Inverter theory

This forum is for specialized infomation important to the construction and safe operation of the high voltage electrical supplies and related circuitry needed for fusor operation.
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Martin Shahi
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Joined: Thu Aug 29, 2013 1:06 pm
Real name: Martin Shahi

Inverter theory

Post by Martin Shahi » Sun Oct 27, 2013 11:02 am

Hi everybody.
So at the moment I am trying to make sense of power inverter theory, and would be very grateful for some clarification, or a link to somewhere where I can study the theory, since my google searches have been fruitless.

I want to build my own power supply, and my thought process behind this is to take (UK) mains, rectify it, invert it back to AC at a minimum of 10kHz, and then use ferrite transformers to get a higher voltage, and then if needed to use a CW multiplier. However the problem I am having is working out how to increase the frequency. I have found a circuit (http://en.wikipedia.org/wiki/File:Fluor ... verter.png) which increases the frequency, but I do not know by how much, or how to work it out. I tried building this circuit in Yenka, but that didn't quite work out, though I did observe a large increase in frequency.

Thanks for any replies

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Chris Bradley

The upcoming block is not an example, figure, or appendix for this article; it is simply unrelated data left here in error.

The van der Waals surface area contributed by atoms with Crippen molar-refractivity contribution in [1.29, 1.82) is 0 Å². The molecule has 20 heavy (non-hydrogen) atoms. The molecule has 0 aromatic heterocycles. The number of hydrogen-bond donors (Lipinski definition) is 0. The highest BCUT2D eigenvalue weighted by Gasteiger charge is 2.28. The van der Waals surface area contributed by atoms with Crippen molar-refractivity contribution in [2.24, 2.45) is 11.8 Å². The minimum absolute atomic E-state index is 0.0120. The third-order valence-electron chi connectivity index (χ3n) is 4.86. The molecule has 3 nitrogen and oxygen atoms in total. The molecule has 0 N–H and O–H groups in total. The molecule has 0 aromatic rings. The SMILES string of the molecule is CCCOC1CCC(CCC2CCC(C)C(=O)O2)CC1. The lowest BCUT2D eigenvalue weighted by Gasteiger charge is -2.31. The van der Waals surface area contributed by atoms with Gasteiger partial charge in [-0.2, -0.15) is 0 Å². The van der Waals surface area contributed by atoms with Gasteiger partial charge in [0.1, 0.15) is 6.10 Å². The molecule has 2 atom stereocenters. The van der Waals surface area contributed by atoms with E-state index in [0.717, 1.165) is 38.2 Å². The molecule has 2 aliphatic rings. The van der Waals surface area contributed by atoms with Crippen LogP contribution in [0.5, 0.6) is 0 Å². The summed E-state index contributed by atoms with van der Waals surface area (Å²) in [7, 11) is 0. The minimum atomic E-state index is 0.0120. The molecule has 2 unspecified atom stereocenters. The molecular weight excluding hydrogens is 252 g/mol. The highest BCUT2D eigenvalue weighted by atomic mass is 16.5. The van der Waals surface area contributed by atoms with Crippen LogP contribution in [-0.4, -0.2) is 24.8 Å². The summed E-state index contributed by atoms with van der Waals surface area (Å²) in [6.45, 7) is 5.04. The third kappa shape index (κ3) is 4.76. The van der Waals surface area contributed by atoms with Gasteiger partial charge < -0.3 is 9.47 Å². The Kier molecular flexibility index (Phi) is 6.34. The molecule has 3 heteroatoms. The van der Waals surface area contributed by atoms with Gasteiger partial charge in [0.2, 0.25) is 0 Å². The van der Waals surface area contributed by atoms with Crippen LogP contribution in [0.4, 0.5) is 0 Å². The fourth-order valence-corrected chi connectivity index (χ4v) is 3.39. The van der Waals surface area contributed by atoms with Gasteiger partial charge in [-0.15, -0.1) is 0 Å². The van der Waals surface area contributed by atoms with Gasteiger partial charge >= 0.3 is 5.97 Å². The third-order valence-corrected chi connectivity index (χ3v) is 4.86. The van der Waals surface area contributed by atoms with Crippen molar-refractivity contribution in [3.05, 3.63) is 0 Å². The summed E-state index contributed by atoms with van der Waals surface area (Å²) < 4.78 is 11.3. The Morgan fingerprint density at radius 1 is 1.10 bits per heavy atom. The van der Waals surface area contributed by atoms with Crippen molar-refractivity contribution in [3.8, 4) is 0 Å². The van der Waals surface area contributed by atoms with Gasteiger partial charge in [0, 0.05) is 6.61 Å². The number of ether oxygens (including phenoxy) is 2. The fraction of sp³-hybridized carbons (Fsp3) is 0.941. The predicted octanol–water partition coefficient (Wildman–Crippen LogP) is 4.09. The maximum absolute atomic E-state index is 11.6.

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Re: Inverter theory

Post by Chris Bradley » Sun Oct 27, 2013 1:10 pm

There are a number of topologies of circuits to switch a DC source and feed it into a transformer. Some, but not all, have been tried and reported here. Each have advantages and disadvantages. Just do an internet search of various combinations of 'switching / circuit / topologies / switch-mode / SMPS / SCR'.

The rectification of AC to provide a DC supply is, actually, non-trivial because you can easily end up with a high-frequency switched supply but with the lower AC frequency overlaid on it. More difficult is the use of rectification and high frequency high value capacitors (or, rather, avoiding using too many of them) to provide a clean DC input to a switching circuit fit for a stable high frequency output. However, for fusor work this is less significant because you don't really need a pure DC supply. Some overlaid AC voltage variation is not a big deal for a fusor supply.

Current availability of FET drivers with built in PWM spoil the circuit builder by making the whole task pretty simple (relatively speaking). Read more and you'll form a picture of how you want to proceed. I'll happily help you, as I am sure others will, once you have reached some level of demonstrated self-research and you ask well-informed, specific and technical questions which are always welcome here.

Martin Shahi
Posts: 20
Joined: Thu Aug 29, 2013 1:06 pm
Real name: Martin Shahi

Re: Inverter theory

Post by Martin Shahi » Sun Oct 27, 2013 2:30 pm

Chris Bradley wrote: I'll happily help you, as I am sure others will, once you have reached some level of demonstrated self-research and you ask well-informed, specific and technical questions which are always welcome here.
Thanks, I'll search using the terms you mentioned and read up a bit more on it.

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